To many people the air we breathe is an intangible thing. This perception of air is caused because people only believe that if something is polluted there will be alterations to visibility and/or smell. This is simply not true. Although we cannot visualize or smell particulates in our air it does not mean we cannot be harmed by them. Harmful particulates that can enter the air we breathe can be introduced through open burning and contribute to or exacerbate respiratory and other health problems. Any outdoor fire without a vent to a chimney or stack is considered open burning. If open burning is undertaken make sure you follow the rules and regulations to allow for a safe, legal, and enjoyable experience.
What effects does open burning have on my health?
The EPA is concerned with open burning because it can harm human and environmental health. Through open burning many toxins, fumes, and spores can enter the air we breathe and greatly affect those with pre-existing respiratory conditions (i.e. asthma, chronic obstructive pulmonary disease (COPD), and chronic bronchitis) or allergies.
Not only respiratory diseases but also heart disease, various cancers, nervous system damage, kidney and liver damage, diabetes, and reproductive or developmental disorders can be exacerbated by open burning. Many of these diseases can be correlated to the release of particulate matter and toxins such as sulfur dioxide, lead, mercury, and dioxins.
What effects does open burning have on my community?
Open burning contributes to detrimental health effects to individuals but also the community. It has been found that health-based air quality standards near and within cities have been more difficult to meet because of the increased release of pollutants through open burning. These pollutants not only have detrimental effects on health but they may also contribute to deterioration of house paint and metal siding.
What open burning is not allowed?
Under Ohio law, these materials may not be burned anywhere in the state at any time:
- Garbage, any wastes created in the process of handling, preparing, cooking or consuming food
- Materials containing rubber, grease and asphalt or made from petroleum, such as tires, cars and auto parts, plastics or plastic-coated wire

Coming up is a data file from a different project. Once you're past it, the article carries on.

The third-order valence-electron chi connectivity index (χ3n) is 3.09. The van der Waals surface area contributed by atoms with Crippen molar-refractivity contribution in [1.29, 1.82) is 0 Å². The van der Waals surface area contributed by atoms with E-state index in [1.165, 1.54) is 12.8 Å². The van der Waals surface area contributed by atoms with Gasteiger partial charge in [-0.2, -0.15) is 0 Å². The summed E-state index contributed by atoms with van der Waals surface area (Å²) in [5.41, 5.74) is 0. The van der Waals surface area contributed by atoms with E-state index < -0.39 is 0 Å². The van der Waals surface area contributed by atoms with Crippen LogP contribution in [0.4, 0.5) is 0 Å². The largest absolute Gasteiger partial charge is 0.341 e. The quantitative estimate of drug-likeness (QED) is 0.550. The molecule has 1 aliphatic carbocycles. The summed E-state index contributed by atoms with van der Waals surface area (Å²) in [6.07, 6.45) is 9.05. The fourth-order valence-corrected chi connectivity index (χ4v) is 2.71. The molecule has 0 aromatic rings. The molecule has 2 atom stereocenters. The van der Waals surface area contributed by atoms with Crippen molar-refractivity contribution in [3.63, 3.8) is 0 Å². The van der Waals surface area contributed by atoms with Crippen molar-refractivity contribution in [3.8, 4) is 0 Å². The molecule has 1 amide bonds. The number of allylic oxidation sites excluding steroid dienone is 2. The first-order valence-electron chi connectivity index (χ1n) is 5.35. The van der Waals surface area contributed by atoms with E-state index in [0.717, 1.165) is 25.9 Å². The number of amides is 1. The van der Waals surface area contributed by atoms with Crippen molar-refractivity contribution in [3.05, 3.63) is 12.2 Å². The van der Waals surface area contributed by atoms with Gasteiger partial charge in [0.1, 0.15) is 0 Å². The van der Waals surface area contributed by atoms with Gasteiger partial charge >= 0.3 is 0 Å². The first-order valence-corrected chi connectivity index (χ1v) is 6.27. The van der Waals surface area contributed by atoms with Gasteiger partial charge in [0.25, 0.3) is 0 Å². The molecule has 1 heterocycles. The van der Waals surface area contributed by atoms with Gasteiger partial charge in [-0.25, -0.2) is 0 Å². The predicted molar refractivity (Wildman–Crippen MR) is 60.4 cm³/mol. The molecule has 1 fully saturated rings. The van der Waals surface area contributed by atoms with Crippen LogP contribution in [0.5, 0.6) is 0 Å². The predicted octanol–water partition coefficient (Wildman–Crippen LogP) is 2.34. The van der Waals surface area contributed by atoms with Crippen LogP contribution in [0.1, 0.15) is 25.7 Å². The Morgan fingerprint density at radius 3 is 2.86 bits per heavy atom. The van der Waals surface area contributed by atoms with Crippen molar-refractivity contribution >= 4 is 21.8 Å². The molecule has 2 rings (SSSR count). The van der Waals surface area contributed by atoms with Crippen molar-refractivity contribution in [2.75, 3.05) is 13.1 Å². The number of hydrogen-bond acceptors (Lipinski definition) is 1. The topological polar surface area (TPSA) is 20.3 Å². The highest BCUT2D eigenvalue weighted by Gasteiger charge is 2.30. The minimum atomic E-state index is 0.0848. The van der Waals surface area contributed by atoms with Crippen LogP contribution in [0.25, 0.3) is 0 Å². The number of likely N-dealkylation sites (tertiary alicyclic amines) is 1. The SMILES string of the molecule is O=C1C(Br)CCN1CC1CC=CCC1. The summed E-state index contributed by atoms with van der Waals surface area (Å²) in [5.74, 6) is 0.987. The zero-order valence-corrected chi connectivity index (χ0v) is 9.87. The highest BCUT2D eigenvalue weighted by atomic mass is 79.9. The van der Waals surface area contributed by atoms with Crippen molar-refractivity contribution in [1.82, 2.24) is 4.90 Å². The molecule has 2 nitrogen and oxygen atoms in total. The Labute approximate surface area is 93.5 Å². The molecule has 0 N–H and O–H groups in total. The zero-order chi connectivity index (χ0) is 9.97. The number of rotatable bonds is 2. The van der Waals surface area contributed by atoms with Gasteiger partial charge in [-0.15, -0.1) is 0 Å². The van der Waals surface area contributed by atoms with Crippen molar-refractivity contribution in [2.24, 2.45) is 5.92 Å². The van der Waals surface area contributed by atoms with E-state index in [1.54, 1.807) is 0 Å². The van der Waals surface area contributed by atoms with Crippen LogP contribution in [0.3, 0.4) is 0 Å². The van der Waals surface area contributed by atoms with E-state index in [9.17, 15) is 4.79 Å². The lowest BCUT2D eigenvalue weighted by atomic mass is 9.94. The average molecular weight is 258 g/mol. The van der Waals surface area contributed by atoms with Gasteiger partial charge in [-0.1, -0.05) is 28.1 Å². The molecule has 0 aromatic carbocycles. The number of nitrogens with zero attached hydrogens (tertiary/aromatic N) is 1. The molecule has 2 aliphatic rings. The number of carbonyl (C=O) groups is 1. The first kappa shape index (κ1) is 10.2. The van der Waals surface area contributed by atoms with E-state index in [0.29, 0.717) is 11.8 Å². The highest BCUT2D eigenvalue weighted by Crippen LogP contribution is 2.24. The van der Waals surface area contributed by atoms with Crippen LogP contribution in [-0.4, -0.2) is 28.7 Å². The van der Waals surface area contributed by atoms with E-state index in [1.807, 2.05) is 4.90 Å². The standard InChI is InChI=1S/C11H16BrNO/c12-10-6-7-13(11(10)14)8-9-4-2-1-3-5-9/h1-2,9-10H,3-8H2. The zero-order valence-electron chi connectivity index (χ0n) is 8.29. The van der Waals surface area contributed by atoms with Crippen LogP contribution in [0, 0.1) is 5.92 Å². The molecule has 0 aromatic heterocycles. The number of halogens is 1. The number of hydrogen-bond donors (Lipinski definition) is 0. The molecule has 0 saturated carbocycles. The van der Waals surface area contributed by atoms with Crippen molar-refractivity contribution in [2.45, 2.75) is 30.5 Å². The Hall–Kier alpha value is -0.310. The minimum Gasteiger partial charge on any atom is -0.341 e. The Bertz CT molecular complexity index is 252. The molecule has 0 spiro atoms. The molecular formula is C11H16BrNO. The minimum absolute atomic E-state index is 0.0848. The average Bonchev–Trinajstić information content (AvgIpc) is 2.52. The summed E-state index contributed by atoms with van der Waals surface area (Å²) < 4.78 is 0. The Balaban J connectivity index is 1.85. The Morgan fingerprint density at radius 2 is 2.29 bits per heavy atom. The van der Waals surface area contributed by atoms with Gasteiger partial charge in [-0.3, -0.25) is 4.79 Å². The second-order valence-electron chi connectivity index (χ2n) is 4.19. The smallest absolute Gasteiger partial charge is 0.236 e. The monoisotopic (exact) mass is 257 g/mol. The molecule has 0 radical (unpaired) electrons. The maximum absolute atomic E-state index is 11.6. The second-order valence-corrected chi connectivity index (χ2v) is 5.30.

- Dead animals unless approved for control of disease by a governing agency.
What open burning is allowed?
There are 9 different types of regulated fires. Specific types of fire each have their own set of restrictions based on not only the fire type but also the location (whether it is inside or outside a village or city).
- Barbecues, Campfires, and Cookouts
- Agricultural waste
- Land-clearing waste
- Residential waste
- Ceremonial Fires
- Occupational Fires such as welding torches, heating tar, and heating for warmth of outdoor workers and strikers
- Firefighter training, Explosive material disposal
- Horticultural, silvicultural, range or wildlife management practices
- Disease or pest control
- Open burning is not allowed when air pollution warnings, alerts or emergencies are in effect.
- Fires cannot obscure visibility for roadways, railroad tracks or air-fields.
- No wastes generated off the premises may be burned. For example, a tree trimming contractor may not haul branches and limbs to another site to burn.
Do I need to get permission for barbeques, campfires, or cookouts?
As long as the following criteria are met for the use of a bonfire, campfire, or outdoor fireplace, it is not necessary to contact your local air quality management district or Ohio EPA:
- Use clean seasoned firewood or equivalent, or any clean burning fuel with emissions that are equivalent or lower than those caused by the burning of seasoned firewood.
- They are not used to dispose of waste.
- The wood stack is three feet or less in diameter and two feet or less in height